I don't know how to express it any other way... I am so proud of my fellow females for facing their fears and overcoming false ideas of what it means to own a gun. We each have our own story and reasons for why we resisted gun ownership. When I began my own journey, over two years ago, I will admit that fear was not one of my deterrents. I wasn't afraid of guns; in fact, I was a pretty good shot, and I occasionally joined my husband for target practice.
I just thought it was too much trouble to haul a weapon around with me all the time, and why, if I wasn't willing to do that, would I need to take the time to get trained? It was not high on my priority list. Then as I began awakening to the instability of the world and the threats to my safety and my freedoms, I knew that I was living in a new reality, and this skill was absolutely necessary.
But the most amazing thing to me, has been seeing the growing numbers among my female friends who have had their own "aha moments"; their reasons may have been different, but their resolve and their determination to be responsible gun-owners has been remarkable.
I decided to let them tell you in their own words, why this has been a life-changing decision for them. These are real friends of mine and they have given some careful thought to what they want to tell you. Cynthia was a self-avowed hater of guns. She nearly lost a friendship over someone carrying concealed in her apartment. She had strong opinions about guns, and they were decidedly negative.
Then, she admits, "things began to change." Threats, verbal and direct, from a family member woke her up. She saw the parents of this disturbed person in fear and denial, and realized that if she was going to protect herself, she needed to get serious.
"That's when I decided to get a gun. And if I was going to get a gun, I wanted to use it right. I was lucky enough to know Belle and her husband, and they hooked me up with a fantastic handgun training class. I learned to safely handle the gun, and then learned to shoot it. I can still feel the overwhelming fear of picking up that loaded gun for the first time. I'm not even sure I hit the target, I was shaking so badly. But as the weekend went on, I got better, and I found that I was actually having fun!"
When Cynthia picked up that loaded gun for the first time, it changed her life. "No one saw me move, but I crossed over from the land of nothing will ever happen to me because I'm a good person, into the land of knowledge and wisdom. I'm not a prepper, or maybe I am one, but I'm still in the closet. What I do know is that being prepared is not paranoia; it's power." (BTW, Cynthia, if you're taking the steps to teach yourself new skills and adopting a new mindset, I think that qualifies you as a "prepper". Welcome to our ranks!)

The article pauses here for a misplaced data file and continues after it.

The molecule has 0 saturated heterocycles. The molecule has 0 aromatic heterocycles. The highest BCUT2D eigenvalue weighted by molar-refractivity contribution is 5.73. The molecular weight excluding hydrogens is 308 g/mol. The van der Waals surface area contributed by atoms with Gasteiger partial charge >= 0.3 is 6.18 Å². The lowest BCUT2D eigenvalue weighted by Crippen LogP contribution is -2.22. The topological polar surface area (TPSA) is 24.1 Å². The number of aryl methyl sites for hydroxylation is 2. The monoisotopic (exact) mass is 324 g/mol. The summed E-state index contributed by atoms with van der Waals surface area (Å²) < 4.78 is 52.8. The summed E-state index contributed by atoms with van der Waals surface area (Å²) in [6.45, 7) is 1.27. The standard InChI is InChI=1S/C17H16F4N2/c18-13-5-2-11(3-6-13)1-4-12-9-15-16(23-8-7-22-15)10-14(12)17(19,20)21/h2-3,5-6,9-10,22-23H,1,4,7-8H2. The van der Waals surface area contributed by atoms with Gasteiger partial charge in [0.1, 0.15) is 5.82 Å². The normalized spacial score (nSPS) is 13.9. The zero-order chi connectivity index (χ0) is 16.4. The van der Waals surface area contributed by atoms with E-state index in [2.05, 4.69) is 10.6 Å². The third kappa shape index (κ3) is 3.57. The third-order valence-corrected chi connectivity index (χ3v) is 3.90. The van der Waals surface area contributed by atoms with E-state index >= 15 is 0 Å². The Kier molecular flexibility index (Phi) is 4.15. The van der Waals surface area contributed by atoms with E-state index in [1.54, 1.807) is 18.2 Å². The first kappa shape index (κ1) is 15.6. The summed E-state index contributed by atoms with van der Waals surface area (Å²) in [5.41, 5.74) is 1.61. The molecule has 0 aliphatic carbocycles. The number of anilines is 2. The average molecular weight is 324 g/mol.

And then there is my friend, Pat, who is a petite professional woman. But don't think she is a pushover; she has a black belt in Tae Kwan Do and will kick your ass! For Pat, the trigger point (so to speak) was the breakdown in society. "I see my neighborhood declining, and crime encroaching. Break-ins and robberies are no longer an inner city problem. It's in my own backyard."
Pat has approached owning a gun in the proper method. She is the proud owner of a Generation 4, Glock 19 and has spent countless hours and days taking tactical handgun training classes. Her next goal is to get her concealed handgun license. She feels (and properly, I think) that there are too many people out there with CHL's who are a danger to themselves or others because they don't know how to properly handle their gun or how to protect themselves if confronted with a threat. So she decided to gain proficiency with her weapon before taking the serious step of carrying concealed.
And her thinking process is one we should all consider. "For now, I keep my gun at home. I'll be candid here, and say I'm not sure how I will respond if posed with a threat. I feel I have to be more firm in my understanding of gun ownership, and have confidence in any decision I may make, if I feel the need to use my weapon. So even though I plan on getting my CHL, I still have some more thinking to do before I find myself carrying all the time."
Pat admits that it is the mental aspects of owning a gun that weigh on her more than the physical. Her advice to you? "Owning a handgun and responsibility go hand in hand. Get training; get comfortable handling your gun; and give a considerable amount of thought and reflection to whether or not you can aim it at someone and pull the trigger. So much goes into that split second decision."
So, as you can see, both of these women are not gun-happy, bullet-slinging fanatics. They have been confronted with real-life situations that have caused them to question their ability to protect themselves. And they know the value of training. Perhaps you are where they once were. It is not, nor should it be, an easy choice to own and carry a weapon. It's up to you and the time is now to make that decision.
Proverbs 1:5 "Let the wise listen and add to their learning, and let the discerning get guidance..."